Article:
at System.Runtime.Remoting.Channels.Ipc.ConnectionCache.GetConnection(String portName, Boolean secure, TokenImpersonationLevel level, Int32 timeout)
at System.Runtime.Remoting.Channels.Ipc.IpcClientTransportSink.ProcessMessage(IMessage msg, ITransportHeaders requestHeaders, Stream requestStream, ITransportHeaders& responseHeaders, Stream& responseStream)
at System.Runtime.Remoting.Channels.BinaryClientFormatterSink.SyncProcessMessage(IMessage msg)

Exception rethrown at [0]:

Reason being that Remoting Ipc channels cannot communicate with names pipes on remote machines. So you see that having an IpcClientChannel registered and unmarshalling an ObjRef containing an IpcServer Channel info is almost bound to fail if the ObjRef is from a remote machine.

One more associated problem with the server sending list of registered channels to the client will show up when you have a custom ServerChannel registered that is not known to the clients. In cases when a client tries to unmarshall the ObjRef from such a server it will fail to deserialize the ChannelIno as the custom ServerChannels ChannelDataStore will not be known to the client and you will get a serialization error such as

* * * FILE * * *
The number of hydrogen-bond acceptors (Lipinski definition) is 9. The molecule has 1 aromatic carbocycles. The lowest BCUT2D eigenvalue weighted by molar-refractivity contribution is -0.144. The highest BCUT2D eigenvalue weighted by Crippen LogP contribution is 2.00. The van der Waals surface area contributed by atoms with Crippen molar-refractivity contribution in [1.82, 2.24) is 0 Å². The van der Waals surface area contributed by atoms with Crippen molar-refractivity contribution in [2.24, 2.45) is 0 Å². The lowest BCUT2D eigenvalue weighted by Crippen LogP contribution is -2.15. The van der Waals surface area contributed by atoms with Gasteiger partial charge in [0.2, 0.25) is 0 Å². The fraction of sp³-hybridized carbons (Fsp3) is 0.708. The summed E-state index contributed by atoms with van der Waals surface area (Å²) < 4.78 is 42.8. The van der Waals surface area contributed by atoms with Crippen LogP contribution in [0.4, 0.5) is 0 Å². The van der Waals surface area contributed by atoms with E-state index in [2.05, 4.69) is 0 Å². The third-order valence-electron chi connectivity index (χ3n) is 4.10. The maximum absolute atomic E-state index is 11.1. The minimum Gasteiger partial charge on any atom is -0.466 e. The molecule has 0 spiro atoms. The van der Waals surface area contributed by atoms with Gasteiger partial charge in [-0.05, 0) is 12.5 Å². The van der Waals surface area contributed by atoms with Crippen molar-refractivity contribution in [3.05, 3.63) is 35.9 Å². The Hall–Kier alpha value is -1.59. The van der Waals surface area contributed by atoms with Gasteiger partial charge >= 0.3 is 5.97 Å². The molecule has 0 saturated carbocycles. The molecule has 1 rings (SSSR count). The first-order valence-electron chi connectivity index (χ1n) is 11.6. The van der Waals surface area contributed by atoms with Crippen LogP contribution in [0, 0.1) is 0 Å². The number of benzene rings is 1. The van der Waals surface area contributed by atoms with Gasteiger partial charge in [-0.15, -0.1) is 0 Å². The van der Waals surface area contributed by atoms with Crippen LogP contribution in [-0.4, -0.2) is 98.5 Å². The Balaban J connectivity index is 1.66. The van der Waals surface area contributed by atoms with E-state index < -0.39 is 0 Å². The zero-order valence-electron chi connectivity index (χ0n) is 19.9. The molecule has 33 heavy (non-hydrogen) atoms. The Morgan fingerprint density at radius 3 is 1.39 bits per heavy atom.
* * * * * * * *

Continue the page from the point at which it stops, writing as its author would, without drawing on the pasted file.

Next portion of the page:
Unhandled Exception: System.Runtime.Serialization.SerializationException: Type 'Server.MyCustomData' in Assembly 'Server, Version=, Culture=neutral, PublicKeyToken=null' is not marked as serializable.

Server stack trace:
at System.Runtime.Serialization.FormatterServices.InternalGetSerializableMembers(RuntimeType type)
at System.Runtime.Serialization.FormatterServices.GetSerializableMembers(Type type, StreamingContext context)
at System.Runtime.Serialization.Formatters.Binary.WriteObjectInfo.InitMemberInfo()
at System.Runtime.Serialization.Formatters.Binary.WriteObjectInfo.InitSerialize(Object obj, ISurrogateSelector surrogateSelector, StreamingContext context, SerObjectInfoInit serObjectInfoInit, IFormatterConverter converter, ObjectWriter objectWriter)
at System.Runtime.Serialization.Formatters.Binary.WriteObjectInfo.Serialize(Object obj, ISurrogateSelector surrogateSelector, StreamingContext context, SerObjectInfoInit serObjectInfoInit, IFormatterConverter converter, ObjectWriter objectWriter)